Counterbore for T-nut with 7>*-in. Forstner bit.^
Crosscut control. The author's jig makes precise 90* crosscuts in wide panels or small parts. Make angled cuts by tilting workpieces away from the fence.
Commercial sliding tables for the tablcsaw arc great for making prc-cisc crosscuts in wide panels or long boards, but they're: expensive. My shop-made crosscut table can crosscut Mock just as precisely as commercial models, but you can make it for less than $50. I use my table to make dead-square cuts in stock up to 32 in. wide. You can even make angled cuts, thanks to sandpaper disc "friction pads" adhered to the sliding table, or sled. (See photo, above.)
A single runner scrcwcd to the sled fits in the left miter-gauge slot, allowing the sled to slide parallel to the blade. Set up to the left of the tablesaw, a roller stand supports the left side of the sliding platform. A fence attached to the sled holds the workpiccc square to the blade, giving you dead-square cuts. For durability and accuracy, I recommend using cold-rollcd steel bar stock for the runner (available
Drill slotted hole to fine-tune fence square to blade.
Drill and countersink for machine screw.
Use roller stand to support left side of sled.
STEEL RUNNER 3/B X 3/4 X 36 I. (Or sized to fit miter-gauge groove.)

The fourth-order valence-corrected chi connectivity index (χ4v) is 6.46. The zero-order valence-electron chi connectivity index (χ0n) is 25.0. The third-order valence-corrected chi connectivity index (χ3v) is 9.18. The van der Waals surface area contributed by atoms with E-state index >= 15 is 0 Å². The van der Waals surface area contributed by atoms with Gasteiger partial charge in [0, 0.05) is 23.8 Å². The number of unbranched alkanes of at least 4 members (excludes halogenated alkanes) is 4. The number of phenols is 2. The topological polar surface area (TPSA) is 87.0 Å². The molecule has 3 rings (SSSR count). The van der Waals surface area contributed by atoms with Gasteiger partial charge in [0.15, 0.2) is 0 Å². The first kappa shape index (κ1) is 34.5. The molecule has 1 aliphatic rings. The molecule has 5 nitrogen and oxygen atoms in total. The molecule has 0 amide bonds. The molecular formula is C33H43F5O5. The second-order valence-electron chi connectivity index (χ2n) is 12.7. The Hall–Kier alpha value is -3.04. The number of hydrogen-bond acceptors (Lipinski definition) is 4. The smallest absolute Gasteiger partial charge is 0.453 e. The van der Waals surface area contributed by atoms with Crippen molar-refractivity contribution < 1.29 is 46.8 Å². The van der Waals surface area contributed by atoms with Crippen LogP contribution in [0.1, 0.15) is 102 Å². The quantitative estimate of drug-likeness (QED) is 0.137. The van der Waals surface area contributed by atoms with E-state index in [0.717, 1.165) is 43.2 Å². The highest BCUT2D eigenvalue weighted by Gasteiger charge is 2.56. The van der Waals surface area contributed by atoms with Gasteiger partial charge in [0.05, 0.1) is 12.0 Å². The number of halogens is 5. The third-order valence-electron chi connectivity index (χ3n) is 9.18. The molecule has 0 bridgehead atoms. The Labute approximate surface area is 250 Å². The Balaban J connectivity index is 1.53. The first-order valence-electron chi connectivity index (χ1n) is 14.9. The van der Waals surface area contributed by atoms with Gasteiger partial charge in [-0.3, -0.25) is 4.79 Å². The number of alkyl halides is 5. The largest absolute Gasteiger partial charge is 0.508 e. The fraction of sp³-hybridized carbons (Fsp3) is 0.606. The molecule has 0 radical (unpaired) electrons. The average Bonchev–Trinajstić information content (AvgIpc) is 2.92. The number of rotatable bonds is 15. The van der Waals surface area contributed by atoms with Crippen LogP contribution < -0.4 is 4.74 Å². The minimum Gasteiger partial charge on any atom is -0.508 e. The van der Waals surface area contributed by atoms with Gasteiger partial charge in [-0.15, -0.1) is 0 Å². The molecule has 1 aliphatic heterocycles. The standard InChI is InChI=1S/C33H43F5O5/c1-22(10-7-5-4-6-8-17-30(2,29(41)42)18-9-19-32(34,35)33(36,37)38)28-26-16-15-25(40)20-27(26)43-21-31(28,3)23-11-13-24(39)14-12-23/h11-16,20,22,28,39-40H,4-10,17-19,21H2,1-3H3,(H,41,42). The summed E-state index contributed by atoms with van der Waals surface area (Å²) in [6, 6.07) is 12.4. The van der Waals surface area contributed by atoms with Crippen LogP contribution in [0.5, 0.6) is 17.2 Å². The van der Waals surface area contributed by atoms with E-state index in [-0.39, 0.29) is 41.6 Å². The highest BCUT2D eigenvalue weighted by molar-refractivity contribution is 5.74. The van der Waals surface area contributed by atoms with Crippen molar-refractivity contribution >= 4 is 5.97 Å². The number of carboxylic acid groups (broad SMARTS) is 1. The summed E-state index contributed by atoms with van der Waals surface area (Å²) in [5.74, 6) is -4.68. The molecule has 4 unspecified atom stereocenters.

from your local metal supplier or from Small Parts Inc., 800-220-4242). Use sockct-typc machine scrcws to attach the runner to the sled; they're harder than standard machine scrcws. I chose medium-density fiberboard (MDF) for the sled because it's dependably flat. (For more on MDF, sec AW #43.)
I use the right edge of the sled to gauge the cutline on my workpieces, sincc the edge lines up with the left side of the saw blade. To accurately line up the edge when making the jig, cut the sled about 1 in. over length and attach the runner so the sled is about 1 in. to the right of the saw blade. Then run the jig past the spinning saw blade to cut off the extra material.
Bolt the fcncc to the sled and square it to the blade by making test cuts in scrap. If your cuts aren't square, loosen the right fence bolt and tap the fence forward or aft until the jig cuts a perfect 90° angle. ▲
ROBBI STAPLES is a professional woodworker; he designs and builds furniture in Massachusetts.
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